(g) Provide a clear, written explanation to a caregiver of any plan concerning the placement of a child in the caregiver’s home. If a plan was not developed before the placement, the department must provide a clear, written explanation to the caregiver once the plan is developed.
(h) Provide information, when it becomes available, on any emergency situation that requires a child to be placed in the caregiver’s home.
(i) Allow a caregiver to request the removal of a child from the home without retaliation. However, the caregiver must be open to receiving training or other support services that may mitigate the need for the child’s removal. If removal occurs, the caregiver shall cooperate with any transition that is in the best interest of the child to the extent that doing so is safe for the caregiver and other individuals in the caregiver’s home.
(j) Inform the caregiver as soon as possible of any decision made by a court or child-caring agency relating to a child who is placed with the caregiver.
(k) Give at least 7 days’ notice to a caregiver, to the extent possible, of any meeting or court hearing related to a child in his or her care. The notice shall include, but is not limited to, the name of the judge or hearing officer, the docket number, and the purpose and location of the hearing or meeting. If the department is providing such information to a child’s biological parent, the department shall provide notice to the caregiver at the same time as the biological parent.
(l) If the caregiver agrees, consider the caregiver as a placement option for a child if such child was formerly placed with the caregiver and reenters out-of-home care.
(m) Upon reasonable notice from a caregiver, allow him or her a period of respite.
(n) Upon request, provide a caregiver with copies of all information in the department’s records relating to the caregiver.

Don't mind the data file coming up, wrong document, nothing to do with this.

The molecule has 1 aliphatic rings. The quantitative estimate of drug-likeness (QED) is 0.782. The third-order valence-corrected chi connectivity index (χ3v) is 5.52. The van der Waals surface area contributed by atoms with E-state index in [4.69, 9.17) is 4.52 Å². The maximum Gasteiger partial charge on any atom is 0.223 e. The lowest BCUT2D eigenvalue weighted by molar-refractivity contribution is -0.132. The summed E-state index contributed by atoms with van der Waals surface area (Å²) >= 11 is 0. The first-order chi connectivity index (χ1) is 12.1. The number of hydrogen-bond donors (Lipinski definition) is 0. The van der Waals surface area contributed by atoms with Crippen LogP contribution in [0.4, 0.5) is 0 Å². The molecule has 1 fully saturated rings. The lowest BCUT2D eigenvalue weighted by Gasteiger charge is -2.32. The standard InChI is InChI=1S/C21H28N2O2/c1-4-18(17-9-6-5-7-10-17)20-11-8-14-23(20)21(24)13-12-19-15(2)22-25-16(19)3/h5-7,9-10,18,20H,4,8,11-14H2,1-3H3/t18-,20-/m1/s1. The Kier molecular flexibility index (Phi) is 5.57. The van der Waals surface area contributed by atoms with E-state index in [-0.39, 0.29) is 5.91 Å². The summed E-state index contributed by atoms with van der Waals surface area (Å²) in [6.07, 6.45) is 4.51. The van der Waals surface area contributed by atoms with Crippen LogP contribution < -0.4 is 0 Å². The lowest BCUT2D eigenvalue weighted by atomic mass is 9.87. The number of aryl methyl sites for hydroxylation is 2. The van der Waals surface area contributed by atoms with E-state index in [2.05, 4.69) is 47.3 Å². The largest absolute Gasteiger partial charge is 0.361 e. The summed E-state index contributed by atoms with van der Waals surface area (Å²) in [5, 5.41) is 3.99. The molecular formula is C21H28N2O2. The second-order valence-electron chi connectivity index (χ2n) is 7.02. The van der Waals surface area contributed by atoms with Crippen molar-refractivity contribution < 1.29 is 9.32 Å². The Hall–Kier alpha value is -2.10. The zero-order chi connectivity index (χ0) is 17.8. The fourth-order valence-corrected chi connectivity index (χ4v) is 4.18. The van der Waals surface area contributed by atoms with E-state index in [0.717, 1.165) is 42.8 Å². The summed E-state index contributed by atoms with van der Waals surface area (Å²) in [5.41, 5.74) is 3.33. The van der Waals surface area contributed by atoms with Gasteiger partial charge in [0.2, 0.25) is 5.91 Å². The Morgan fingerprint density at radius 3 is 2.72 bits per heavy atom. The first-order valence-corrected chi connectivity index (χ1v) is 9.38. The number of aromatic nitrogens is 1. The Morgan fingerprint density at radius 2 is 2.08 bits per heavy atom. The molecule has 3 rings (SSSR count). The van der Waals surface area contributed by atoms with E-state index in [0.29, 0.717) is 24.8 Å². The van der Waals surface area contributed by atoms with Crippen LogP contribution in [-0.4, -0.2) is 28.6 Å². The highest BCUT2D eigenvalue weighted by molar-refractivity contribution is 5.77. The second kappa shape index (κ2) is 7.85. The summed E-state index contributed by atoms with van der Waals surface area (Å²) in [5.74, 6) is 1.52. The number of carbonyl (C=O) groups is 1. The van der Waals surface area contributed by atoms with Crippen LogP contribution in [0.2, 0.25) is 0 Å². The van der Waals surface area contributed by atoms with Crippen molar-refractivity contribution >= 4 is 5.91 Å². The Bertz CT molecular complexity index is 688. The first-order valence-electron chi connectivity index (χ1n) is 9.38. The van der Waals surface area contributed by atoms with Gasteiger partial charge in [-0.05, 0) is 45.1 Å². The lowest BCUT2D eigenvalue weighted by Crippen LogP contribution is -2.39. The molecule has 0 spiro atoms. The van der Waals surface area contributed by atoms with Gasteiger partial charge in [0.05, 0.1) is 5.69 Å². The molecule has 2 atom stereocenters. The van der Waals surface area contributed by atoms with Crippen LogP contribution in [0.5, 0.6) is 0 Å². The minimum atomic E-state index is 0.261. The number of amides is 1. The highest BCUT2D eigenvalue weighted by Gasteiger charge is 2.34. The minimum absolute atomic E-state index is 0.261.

(2)(a) If a caregiver believes that the department, an employee of the department, an agency under contract with the department, or an employee of such agency has violated this section, and that the violation has harmed or could harm a child who is or was in the custody of the department, or that the violation inhibited the caregiver’s ability to meet the child’s needs as set forth in the case plan, the caregiver may notify the liaison assigned to the caregiver or the child’s case manager. The liaison or case manager must make every attempt to resolve the dispute.
(b) If a caregiver believes the dispute is not adequately resolved by the case manager, the caregiver or the liaison for the caregiver may contact the supervisor of the liaison or the supervisor of the case manager. If the caregiver or the liaison for the caregiver contacts a supervisor in writing, he or she may copy the department on the communication, and the department shall maintain a record of any such communication received.
(c) If a caregiver believes that the supervisor of the liaison or the supervisor of the case manager did not adequately resolve the dispute, the caregiver may contact the department, and the department must conduct a review and respond to the caregiver in writing within 30 days after being contacted.
History.s. 1, ch. 2019-156.